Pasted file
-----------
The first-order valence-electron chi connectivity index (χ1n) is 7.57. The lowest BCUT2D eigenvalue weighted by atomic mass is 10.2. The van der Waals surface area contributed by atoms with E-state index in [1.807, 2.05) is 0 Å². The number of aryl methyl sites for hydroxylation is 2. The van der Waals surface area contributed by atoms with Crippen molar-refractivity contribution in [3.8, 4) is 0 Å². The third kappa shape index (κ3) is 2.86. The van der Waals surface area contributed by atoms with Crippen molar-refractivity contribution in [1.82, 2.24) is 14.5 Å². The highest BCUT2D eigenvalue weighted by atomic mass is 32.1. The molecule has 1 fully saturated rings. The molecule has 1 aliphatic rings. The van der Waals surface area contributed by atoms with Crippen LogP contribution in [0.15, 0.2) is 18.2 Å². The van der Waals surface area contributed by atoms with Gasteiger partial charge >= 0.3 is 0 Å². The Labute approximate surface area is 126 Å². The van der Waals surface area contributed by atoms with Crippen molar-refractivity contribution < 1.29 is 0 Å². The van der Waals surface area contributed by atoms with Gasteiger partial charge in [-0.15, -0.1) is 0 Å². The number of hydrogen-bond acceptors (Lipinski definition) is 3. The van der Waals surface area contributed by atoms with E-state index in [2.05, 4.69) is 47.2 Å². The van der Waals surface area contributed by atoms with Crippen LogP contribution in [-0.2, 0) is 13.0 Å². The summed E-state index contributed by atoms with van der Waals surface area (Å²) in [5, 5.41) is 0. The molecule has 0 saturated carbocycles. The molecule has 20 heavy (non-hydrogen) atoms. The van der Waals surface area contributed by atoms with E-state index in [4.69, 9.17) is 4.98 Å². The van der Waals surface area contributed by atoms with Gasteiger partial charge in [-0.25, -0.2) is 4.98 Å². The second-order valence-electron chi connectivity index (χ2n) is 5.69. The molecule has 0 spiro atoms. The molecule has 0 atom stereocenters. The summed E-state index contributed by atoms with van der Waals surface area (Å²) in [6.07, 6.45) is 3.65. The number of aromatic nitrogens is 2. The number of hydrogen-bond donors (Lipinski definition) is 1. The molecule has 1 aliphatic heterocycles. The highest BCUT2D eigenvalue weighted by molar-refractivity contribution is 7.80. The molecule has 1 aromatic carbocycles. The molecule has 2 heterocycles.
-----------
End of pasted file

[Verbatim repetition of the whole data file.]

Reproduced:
The first-order valence-electron chi connectivity index (χ1n) is 7.57. The lowest BCUT2D eigenvalue weighted by atomic mass is 10.2. The van der Waals surface area contributed by atoms with E-state index in [1.807, 2.05) is 0 Å². The number of aryl methyl sites for hydroxylation is 2. The van der Waals surface area contributed by atoms with Crippen molar-refractivity contribution in [3.8, 4) is 0 Å². The third kappa shape index (κ3) is 2.86. The van der Waals surface area contributed by atoms with Crippen molar-refractivity contribution in [1.82, 2.24) is 14.5 Å². The highest BCUT2D eigenvalue weighted by atomic mass is 32.1. The molecule has 1 fully saturated rings. The molecule has 1 aliphatic rings. The van der Waals surface area contributed by atoms with Crippen LogP contribution in [0.15, 0.2) is 18.2 Å². The van der Waals surface area contributed by atoms with Gasteiger partial charge >= 0.3 is 0 Å². The Labute approximate surface area is 126 Å². The van der Waals surface area contributed by atoms with Crippen molar-refractivity contribution < 1.29 is 0 Å². The van der Waals surface area contributed by atoms with Gasteiger partial charge in [-0.15, -0.1) is 0 Å². The number of hydrogen-bond acceptors (Lipinski definition) is 3. The van der Waals surface area contributed by atoms with E-state index in [2.05, 4.69) is 47.2 Å². The van der Waals surface area contributed by atoms with Crippen LogP contribution in [-0.2, 0) is 13.0 Å². The summed E-state index contributed by atoms with van der Waals surface area (Å²) in [5, 5.41) is 0. The molecule has 0 saturated carbocycles. The molecule has 20 heavy (non-hydrogen) atoms. The van der Waals surface area contributed by atoms with E-state index in [4.69, 9.17) is 4.98 Å². The van der Waals surface area contributed by atoms with Gasteiger partial charge in [-0.25, -0.2) is 4.98 Å². The second-order valence-electron chi connectivity index (χ2n) is 5.69. The molecule has 0 spiro atoms. The molecule has 0 atom stereocenters. The summed E-state index contributed by atoms with van der Waals surface area (Å²) in [6.07, 6.45) is 3.65. The number of aromatic nitrogens is 2. The number of hydrogen-bond donors (Lipinski definition) is 1. The molecule has 1 aliphatic heterocycles. The highest BCUT2D eigenvalue weighted by molar-refractivity contribution is 7.80. The molecule has 1 aromatic carbocycles. The molecule has 2 heterocycles.